This is a wonderful story, as reported by the New York Times, that should only get better, as this former criminal—who transformed her life in prison through education and helping others—takes that transformation to the outside after being paroled in 2005.
She completed her parole last year and the program she is working for—which employs ex-prisoners almost exclusively—has been in existence since 1999 but as yet has not completed an evaluation to determine the effectiveness of their model; but we hope, when it is done, that the success will be significant.
“DIANA ORTIZ waited in a cagelike room at the Fishkill Correctional Facility that winter morning in 2005, going over it in her head again and again. She needed to find the right words, conjure the right emotions, strike the right balance between remorse for her role in the killing of an off-duty police officer and recognition of all that she had accomplished in the 22 ½ years since.
“She wanted to explain how she had blossomed behind bars, earning a high school equivalency diploma and bachelor’s and master’s degrees in prison; how she barely recognized the wispy, naïve 18-year-old who had fallen for a man twice her age, become addicted to drugs and posed as a prostitute to set up a robbery that turned deadly.
“Convicted of second-degree murder and sentenced to 17 years to life in prison, Ms. Ortiz had been in the same situation, prepping for a parole hearing — four times before. She knew she would have about 10 minutes to make her case to three strangers who knew little of where she had been but controlled everything about where she would go. Each previous time she had been nervous and flushed with remorse and regret. Each time, parole had been denied.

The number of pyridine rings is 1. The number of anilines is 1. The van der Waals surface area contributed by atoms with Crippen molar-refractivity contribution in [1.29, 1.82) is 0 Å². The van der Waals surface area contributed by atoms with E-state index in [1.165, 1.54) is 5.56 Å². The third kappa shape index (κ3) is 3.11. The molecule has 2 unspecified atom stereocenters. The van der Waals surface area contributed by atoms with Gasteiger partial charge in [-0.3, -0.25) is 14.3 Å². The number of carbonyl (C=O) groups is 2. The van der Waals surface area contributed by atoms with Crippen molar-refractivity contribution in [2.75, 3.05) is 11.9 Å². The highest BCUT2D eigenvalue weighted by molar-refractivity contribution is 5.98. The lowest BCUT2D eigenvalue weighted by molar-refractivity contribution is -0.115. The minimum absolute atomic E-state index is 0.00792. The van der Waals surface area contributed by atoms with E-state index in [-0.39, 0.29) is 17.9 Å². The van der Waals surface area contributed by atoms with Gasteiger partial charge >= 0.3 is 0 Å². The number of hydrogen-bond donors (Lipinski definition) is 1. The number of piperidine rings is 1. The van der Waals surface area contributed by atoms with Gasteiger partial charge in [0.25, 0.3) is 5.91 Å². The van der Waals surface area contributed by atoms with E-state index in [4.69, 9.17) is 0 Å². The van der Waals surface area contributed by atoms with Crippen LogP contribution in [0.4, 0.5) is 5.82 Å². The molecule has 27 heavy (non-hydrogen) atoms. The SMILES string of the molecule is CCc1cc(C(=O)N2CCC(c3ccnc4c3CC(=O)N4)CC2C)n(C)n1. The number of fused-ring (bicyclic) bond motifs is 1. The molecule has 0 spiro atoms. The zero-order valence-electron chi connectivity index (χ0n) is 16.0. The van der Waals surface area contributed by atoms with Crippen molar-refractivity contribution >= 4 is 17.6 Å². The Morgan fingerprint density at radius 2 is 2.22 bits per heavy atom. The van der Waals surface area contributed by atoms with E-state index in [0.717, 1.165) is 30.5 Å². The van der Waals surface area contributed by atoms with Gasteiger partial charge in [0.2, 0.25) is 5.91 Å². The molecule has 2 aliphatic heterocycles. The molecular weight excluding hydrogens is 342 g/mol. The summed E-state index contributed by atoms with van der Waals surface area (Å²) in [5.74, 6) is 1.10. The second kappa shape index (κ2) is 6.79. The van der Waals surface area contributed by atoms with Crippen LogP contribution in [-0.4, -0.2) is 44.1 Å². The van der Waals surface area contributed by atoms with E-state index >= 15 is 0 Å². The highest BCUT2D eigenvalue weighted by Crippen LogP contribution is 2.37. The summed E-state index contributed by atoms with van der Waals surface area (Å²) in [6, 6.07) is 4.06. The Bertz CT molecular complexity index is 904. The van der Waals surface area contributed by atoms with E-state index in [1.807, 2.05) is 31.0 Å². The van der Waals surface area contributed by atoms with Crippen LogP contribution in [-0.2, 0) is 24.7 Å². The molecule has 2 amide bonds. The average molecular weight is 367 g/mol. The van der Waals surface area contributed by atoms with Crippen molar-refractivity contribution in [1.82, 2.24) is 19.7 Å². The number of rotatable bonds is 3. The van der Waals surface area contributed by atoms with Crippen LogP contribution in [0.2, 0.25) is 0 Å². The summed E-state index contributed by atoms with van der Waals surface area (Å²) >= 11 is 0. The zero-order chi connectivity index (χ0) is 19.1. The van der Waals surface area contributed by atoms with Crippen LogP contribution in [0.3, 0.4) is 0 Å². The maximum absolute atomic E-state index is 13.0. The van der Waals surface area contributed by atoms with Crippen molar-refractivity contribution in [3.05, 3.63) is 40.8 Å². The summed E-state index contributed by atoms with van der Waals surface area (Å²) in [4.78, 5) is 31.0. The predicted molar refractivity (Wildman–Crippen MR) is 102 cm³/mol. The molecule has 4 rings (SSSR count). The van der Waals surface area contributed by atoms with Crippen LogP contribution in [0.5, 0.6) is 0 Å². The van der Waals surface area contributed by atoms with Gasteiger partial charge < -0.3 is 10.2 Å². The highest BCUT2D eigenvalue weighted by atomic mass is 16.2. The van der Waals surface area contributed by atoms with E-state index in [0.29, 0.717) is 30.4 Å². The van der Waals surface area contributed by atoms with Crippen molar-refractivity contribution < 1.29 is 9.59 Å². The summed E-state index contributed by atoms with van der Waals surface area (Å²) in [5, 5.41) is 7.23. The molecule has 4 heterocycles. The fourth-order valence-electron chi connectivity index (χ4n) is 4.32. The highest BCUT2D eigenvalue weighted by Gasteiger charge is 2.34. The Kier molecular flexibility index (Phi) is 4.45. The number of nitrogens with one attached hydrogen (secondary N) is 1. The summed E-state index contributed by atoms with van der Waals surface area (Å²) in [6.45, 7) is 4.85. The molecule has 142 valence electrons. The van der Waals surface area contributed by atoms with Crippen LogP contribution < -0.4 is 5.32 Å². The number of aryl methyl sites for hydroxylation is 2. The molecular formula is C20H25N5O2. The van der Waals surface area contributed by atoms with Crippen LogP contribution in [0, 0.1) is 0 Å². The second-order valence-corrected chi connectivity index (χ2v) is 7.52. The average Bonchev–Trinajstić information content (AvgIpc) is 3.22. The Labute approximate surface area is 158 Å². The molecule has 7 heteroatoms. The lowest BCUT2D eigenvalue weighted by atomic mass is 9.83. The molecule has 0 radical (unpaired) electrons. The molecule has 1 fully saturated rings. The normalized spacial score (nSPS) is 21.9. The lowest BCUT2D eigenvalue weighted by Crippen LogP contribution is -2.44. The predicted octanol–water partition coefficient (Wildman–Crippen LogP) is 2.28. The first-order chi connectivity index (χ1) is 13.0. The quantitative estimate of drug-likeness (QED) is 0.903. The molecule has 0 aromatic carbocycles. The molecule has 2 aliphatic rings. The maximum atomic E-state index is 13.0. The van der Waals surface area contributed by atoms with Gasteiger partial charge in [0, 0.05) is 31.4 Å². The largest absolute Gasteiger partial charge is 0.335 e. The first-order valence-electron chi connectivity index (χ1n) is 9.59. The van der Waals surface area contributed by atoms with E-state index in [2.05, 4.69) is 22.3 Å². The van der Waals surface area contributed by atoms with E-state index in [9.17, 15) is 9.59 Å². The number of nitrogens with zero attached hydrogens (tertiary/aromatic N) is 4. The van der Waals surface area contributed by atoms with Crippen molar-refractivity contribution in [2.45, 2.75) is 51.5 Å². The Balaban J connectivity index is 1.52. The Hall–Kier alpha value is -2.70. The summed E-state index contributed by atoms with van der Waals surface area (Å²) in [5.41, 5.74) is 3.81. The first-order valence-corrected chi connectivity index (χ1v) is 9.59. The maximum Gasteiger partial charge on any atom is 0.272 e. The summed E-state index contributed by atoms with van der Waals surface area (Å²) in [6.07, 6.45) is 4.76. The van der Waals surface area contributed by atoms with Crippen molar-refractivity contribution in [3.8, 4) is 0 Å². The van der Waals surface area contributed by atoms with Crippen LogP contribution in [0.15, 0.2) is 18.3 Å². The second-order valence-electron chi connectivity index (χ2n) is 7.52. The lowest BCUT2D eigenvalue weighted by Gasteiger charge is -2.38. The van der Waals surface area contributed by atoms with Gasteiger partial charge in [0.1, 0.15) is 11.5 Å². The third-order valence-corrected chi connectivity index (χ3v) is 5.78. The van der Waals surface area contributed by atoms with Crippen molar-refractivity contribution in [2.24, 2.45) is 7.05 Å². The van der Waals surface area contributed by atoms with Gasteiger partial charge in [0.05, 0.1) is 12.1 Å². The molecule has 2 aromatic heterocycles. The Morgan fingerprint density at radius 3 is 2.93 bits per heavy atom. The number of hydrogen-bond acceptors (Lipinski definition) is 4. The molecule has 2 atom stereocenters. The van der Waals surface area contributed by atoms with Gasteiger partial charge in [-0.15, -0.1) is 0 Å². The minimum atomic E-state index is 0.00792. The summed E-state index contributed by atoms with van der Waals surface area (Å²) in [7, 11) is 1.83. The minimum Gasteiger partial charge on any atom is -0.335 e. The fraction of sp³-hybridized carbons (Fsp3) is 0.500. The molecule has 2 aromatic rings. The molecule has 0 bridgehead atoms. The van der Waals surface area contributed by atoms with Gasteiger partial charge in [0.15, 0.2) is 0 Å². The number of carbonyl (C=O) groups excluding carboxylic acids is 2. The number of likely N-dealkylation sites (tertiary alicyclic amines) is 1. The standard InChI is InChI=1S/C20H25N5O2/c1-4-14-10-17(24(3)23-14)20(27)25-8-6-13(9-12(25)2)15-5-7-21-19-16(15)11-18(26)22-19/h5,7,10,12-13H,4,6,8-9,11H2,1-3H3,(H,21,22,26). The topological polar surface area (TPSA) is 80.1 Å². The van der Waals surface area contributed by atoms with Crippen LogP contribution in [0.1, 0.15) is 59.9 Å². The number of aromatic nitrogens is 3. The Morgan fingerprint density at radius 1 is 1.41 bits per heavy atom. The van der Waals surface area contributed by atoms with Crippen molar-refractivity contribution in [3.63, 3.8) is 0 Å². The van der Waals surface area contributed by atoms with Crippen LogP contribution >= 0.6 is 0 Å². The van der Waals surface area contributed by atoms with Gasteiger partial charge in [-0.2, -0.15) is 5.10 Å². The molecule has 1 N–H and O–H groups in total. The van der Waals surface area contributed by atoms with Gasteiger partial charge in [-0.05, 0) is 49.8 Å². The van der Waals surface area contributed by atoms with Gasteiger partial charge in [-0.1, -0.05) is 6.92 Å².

“I felt it doesn’t matter what I say, it doesn’t matter who I am or what I’ve done,” she recalled thinking. “It’s never going to change; the crime will never change.”
“The hard part about it,” she added, “was that I changed.”…
“Convicted of felony murder at trial, she spent 18 years at Bedford Hills — the state’s only maximum-security prison for women. Eventually, her fears of rape and abusive guards faded, and she began taking classes, earning college degrees. She worked as a bookkeeper and with a church ministry, helping other inmates to reconnect with their children and learn to read. …
"In a little coffee shop in Harlem not long ago, Ms. Ortiz’s eyes were wet again after she spilled her soul. Now she, like Mr. Dennison, is helping other recently released inmates adapt, working with Exodus Transitional Community, a nonprofit group where 85 percent of the staff has served time. She completed her parole last year.
“I still have those dreams of not being able to leave prison, like I’m still in there trying to get out,” Ms. Ortiz said. “I’m no longer part of the system, but I keep having them. Why am I still struggling to get out?”